This article argues that the American series Queer as Folk (2000–2005) uses a combination of melodrama and realism to engage the viewer both emotionally and logically in the consideration of current issues significant to the gay community, in particular HIV/AIDS, gay parenting, and drug use and addiction. This hybrid genre draws on the emotional strength of melodrama to help viewers forge connections with characters and draws on the reasoned response that is elicited through realism to create sophisticated interpretations of the program's representations of social and political issues. This melodrama-realism hybrid ultimately establishes these political and social subjects as having vital importance, and the hybrid conveys the complexities of the issues more completely than either mode could do alone, allowing viewers to understand the issues from fresh points of view.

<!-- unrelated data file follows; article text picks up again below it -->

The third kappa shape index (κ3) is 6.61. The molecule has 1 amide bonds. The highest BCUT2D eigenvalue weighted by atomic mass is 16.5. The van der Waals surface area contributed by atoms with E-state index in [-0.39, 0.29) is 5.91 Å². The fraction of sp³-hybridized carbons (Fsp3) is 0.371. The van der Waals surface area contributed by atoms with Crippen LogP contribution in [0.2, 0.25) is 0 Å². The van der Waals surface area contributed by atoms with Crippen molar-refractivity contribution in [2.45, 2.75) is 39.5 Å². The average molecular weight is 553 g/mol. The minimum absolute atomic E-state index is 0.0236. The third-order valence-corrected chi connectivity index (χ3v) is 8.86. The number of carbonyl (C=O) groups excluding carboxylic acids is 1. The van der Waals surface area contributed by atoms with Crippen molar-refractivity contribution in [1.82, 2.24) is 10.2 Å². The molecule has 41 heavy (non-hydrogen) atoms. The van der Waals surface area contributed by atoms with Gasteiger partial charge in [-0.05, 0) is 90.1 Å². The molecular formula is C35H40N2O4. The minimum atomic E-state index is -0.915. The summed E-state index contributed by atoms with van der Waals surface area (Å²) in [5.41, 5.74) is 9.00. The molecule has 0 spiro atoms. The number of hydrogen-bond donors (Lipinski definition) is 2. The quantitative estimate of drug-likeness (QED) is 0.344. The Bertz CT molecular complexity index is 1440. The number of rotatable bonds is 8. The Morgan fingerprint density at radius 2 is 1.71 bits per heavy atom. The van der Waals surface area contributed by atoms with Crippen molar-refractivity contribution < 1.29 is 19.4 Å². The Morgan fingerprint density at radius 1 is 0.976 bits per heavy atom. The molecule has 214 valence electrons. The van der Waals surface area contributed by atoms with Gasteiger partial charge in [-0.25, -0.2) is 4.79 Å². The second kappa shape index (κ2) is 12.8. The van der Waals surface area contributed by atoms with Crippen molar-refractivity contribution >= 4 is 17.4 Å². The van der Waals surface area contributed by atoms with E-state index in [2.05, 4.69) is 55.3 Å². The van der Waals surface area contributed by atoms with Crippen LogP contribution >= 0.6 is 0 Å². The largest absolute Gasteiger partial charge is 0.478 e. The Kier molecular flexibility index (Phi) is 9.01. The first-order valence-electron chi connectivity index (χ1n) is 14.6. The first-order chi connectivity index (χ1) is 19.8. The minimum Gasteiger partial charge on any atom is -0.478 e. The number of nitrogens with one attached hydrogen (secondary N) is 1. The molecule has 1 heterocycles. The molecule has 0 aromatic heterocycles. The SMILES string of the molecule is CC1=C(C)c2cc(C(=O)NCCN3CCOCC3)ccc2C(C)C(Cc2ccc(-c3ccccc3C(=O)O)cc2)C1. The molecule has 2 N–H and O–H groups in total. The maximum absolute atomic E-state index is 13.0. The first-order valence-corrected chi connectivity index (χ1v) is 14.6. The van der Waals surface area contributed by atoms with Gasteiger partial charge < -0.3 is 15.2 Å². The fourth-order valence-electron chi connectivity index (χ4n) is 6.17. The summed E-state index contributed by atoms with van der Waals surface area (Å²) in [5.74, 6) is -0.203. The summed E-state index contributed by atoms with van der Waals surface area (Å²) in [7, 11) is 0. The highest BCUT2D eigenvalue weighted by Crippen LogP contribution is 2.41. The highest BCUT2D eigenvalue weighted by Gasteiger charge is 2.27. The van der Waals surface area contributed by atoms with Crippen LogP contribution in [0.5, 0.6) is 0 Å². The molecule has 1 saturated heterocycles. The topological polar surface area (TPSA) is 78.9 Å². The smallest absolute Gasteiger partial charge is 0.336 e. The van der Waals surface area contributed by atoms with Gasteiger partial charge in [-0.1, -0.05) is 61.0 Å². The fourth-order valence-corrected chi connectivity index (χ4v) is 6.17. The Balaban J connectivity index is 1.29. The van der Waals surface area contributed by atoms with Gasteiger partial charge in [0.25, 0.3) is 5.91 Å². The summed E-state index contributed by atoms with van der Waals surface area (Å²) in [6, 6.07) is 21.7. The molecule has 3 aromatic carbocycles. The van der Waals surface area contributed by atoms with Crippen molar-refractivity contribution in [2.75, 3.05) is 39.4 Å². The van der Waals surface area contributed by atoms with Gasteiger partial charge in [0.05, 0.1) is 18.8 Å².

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Margaret E. Johnson; “Never the Same One Twice”: Melodrama and Repetition in Queer as Folk. Genre 1 December 2013; 46 (3): 419–442. doi: https://doi.org/10.1215/00166928-2345569
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